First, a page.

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Fig. 5.—Three species of jack-rabbits, differing in size, color, and markings, but

believed to be derived from a common stock. The differences have arisen through isolation and adaptation. The upper figure shows the head and fore legs of the black jack-rabbit (Lepus insularis), of Espiritu Santo Island, Gulf of California ; the lower right-hand figure, the Arizona jack-rabbit (Lepus alleni), specimen from Fort Lowell, Arizona ; and the lower left-hand figure is the San Pedro Martir jack-rabbit (Lepus martirensis), from San Pedro Martir, Baja California.

some question as to the number of these different types, but we are not far out of the way in recognizing seven principal ones. These give rise to the seven principal branches of the animal kingdom: Protozoa, Coelenterata, Mollusca, Vermes, Arthropoda, Echinodermata, and Chordata (which includes vertebrates). The followers of Cuvier and Agassiz reduced these to four or five: Protozoa, Radiata, Mollusca, Articulata, and Vertebrata ; but a more thorough knowledge of the different groups makes the larger number preferable, the radiates and the articulates being each divided into two. Many zoologists break up the Vermes into several distinct branches.

The branches are again divided into classes. Thus the mammals, birds, reptiles, amphibians, fishes, lampreys, and lancelets are classes of vertebrates. The insects form a class of Arthropods.

Each class is again divided into orders. The Glires or rodents, the gnawing animals, of which squirrels, mice, and rabbits are examples, form an order of mammals. The hoofed animals, Ungulata, form another, and each of these again contains many families.

Intermediate divisions are sometimes recognized, with the prefixes super and sub. A subfamily is a division of a family including certain genera. A superfamily is a group of related families within the limits of an order.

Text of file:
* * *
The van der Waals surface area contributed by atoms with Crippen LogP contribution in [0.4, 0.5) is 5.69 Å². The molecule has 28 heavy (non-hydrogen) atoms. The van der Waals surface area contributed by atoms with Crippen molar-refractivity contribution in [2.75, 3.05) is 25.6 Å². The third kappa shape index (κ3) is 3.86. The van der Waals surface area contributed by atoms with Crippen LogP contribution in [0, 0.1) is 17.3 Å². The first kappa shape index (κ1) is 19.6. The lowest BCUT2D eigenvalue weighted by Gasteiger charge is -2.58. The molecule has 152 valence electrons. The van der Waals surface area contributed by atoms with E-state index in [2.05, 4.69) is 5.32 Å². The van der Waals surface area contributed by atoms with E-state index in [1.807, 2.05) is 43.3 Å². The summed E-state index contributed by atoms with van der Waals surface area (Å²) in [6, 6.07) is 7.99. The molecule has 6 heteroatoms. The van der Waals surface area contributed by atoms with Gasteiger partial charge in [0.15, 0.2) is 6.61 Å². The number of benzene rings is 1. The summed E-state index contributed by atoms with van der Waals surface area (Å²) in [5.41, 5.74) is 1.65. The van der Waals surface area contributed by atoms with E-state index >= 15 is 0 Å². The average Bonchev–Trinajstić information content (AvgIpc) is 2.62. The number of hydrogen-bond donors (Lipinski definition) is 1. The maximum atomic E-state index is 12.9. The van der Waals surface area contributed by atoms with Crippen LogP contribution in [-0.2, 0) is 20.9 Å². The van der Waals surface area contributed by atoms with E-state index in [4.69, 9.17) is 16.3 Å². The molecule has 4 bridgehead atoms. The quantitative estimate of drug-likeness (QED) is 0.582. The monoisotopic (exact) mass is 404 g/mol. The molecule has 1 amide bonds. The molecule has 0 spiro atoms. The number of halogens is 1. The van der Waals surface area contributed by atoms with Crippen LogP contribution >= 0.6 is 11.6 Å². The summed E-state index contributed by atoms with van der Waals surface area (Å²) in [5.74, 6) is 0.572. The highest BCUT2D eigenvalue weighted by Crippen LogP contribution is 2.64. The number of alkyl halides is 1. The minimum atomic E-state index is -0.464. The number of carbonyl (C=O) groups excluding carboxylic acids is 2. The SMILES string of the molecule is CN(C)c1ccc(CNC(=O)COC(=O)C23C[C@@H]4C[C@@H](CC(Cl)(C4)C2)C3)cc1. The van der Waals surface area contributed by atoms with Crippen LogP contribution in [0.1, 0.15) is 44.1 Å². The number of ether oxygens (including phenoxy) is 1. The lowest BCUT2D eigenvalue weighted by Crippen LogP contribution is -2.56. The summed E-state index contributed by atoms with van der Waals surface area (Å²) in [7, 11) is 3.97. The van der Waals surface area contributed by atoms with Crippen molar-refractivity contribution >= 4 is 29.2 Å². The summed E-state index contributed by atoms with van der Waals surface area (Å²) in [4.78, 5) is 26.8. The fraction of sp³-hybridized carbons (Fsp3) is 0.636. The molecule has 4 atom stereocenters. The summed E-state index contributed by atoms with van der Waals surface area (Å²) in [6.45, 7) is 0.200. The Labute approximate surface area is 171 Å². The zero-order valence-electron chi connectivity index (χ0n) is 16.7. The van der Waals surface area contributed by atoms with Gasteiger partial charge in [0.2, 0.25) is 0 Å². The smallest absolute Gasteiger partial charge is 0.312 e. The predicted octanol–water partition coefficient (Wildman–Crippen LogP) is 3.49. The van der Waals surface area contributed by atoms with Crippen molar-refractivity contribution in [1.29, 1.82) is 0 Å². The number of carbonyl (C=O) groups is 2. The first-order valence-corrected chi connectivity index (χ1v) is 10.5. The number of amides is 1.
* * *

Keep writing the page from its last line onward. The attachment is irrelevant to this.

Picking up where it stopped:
The red squirrel belongs to the branch Chordata, class Mammalia, order Glires, family Sciuridæ, genus Sciurus, species Hudsonicus.

20. Trinomial names.—Trinomial names are those in which the binomial name of a species is followed by a second adjective. These indicate subspecies or varieties connected with geographical distribution. Thus many forms have a northern variety, a southern variety, one in the mountains, one on the plains, in the forests, or in other peculiar situations.

Thus the gray squirrel, typically southern, has a sub

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Spermophilus chrysodeirut

- Plumas Co Fig. 6.—Some chipmunks of California, showing distinct species produced through

isolation. From nature, by William SACKSTON ATKINSON.

species, Sciurus carolinensis leucotis (white-eared), in the Northern States, larger than the true Sciurus carolinensis, with the dark band on the back narrower. In Minnesota is another subspecies, Sciurus carolinensis hypophæus, with only a narrow streak of white on the belly. As animals come to be better known we can recognize by name more and more of these subspecies or geographical variations.

Even in the same locality the members of a species vary more or less, no two being exactly alike. The name variety is applied to any sort of variation which can be recognized. Usually varieties not having definite geographical range receive no scientific name. When forms in different geographical areas are found to intergrade or mix with one another they are known as subspecies, the one first named being regarded as the original species. When they do not intergrade · they are called distinct species. The subspecies differ from the species in degree only. When the range of a species is crossed by an impassable barrier, the subspecies on either side of the barrier usually becomes in time a distinct species. Thus distinct species are said to be produced through isolation. The plates which follow may serve as illustrations of species and subspecies thus formed.

CHAPTER III

THE SIMPLEST ANIMALS OR PROTOZOA

21. Single-celled and many-celled animals. In almost every portion of the globe there are multitudes of animals whose body consists of but a single cell; while those forms more familiar to us, and usually of comparatively large size and higher development, such as sponges, insects, fishes, birds, and man himself, are composed of a multitude of cells. For this reason the animal kingdom has been divided into two great subdivisions, the Protozoa including all unicellular forms and the Metazoa embracing those of many cells.

22. Single-celled animals.—The division of the Protozoa comprises a host of animals, usually of microscopic size, inhabiting fresh or salt water or damp localities on land in nearly every portion of the globe. The greater number wage their little, though fierce, wars on one another without attracting much attention; others, in the sharp struggle, have been compelled to live upon or within the bodies of other animals, and many have become notorious because of the diseases they produce under such circumstances. A few are in large measure responsible for the phosphorescence of the sea; and still others have long been favorite objects of study because of their marvelous beauty. Adapted for living under diverse conditions, the bodily form differs greatly, and yet all conform to three or four principal types, of which we may gain a good idea from the study of a few representative forms.

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